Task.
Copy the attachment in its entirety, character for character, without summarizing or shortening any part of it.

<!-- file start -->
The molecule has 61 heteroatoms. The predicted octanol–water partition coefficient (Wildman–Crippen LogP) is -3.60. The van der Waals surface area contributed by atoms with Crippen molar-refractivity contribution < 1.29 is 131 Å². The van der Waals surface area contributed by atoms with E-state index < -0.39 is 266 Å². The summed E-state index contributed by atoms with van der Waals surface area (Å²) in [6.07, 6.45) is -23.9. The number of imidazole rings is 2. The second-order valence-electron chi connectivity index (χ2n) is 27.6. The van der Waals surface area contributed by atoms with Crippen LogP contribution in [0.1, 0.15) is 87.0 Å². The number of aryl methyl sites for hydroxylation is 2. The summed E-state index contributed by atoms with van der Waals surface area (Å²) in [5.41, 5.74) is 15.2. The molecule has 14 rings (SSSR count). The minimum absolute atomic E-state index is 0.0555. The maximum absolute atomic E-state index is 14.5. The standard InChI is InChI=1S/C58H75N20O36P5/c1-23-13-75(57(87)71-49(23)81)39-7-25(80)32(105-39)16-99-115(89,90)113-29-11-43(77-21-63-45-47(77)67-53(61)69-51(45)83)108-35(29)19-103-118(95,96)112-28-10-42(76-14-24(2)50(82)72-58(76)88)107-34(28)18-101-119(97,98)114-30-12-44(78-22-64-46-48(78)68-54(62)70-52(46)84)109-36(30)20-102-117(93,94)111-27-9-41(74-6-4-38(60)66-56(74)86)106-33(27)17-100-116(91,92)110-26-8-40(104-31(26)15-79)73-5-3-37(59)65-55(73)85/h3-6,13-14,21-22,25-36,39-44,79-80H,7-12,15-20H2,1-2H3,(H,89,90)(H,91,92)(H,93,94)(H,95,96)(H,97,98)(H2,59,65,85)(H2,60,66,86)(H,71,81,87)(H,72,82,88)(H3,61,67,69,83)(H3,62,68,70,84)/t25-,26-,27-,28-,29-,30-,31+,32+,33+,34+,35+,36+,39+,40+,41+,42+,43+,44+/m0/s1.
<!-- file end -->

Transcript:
The molecule has 61 heteroatoms. The predicted octanol–water partition coefficient (Wildman–Crippen LogP) is -3.60. The van der Waals surface area contributed by atoms with Crippen molar-refractivity contribution < 1.29 is 131 Å². The van der Waals surface area contributed by atoms with E-state index < -0.39 is 266 Å². The summed E-state index contributed by atoms with van der Waals surface area (Å²) in [6.07, 6.45) is -23.9. The number of imidazole rings is 2. The second-order valence-electron chi connectivity index (χ2n) is 27.6. The van der Waals surface area contributed by atoms with Crippen LogP contribution in [0.1, 0.15) is 87.0 Å². The number of aryl methyl sites for hydroxylation is 2. The summed E-state index contributed by atoms with van der Waals surface area (Å²) in [5.41, 5.74) is 15.2. The molecule has 14 rings (SSSR count). The minimum absolute atomic E-state index is 0.0555. The maximum absolute atomic E-state index is 14.5. The standard InChI is InChI=1S/C58H75N20O36P5/c1-23-13-75(57(87)71-49(23)81)39-7-25(80)32(105-39)16-99-115(89,90)113-29-11-43(77-21-63-45-47(77)67-53(61)69-51(45)83)108-35(29)19-103-118(95,96)112-28-10-42(76-14-24(2)50(82)72-58(76)88)107-34(28)18-101-119(97,98)114-30-12-44(78-22-64-46-48(78)68-54(62)70-52(46)84)109-36(30)20-102-117(93,94)111-27-9-41(74-6-4-38(60)66-56(74)86)106-33(27)17-100-116(91,92)110-26-8-40(104-31(26)15-79)73-5-3-37(59)65-55(73)85/h3-6,13-14,21-22,25-36,39-44,79-80H,7-12,15-20H2,1-2H3,(H,89,90)(H,91,92)(H,93,94)(H,95,96)(H,97,98)(H2,59,65,85)(H2,60,66,86)(H,71,81,87)(H,72,82,88)(H3,61,67,69,83)(H3,62,68,70,84)/t25-,26-,27-,28-,29-,30-,31+,32+,33+,34+,35+,36+,39+,40+,41+,42+,43+,44+/m0/s1.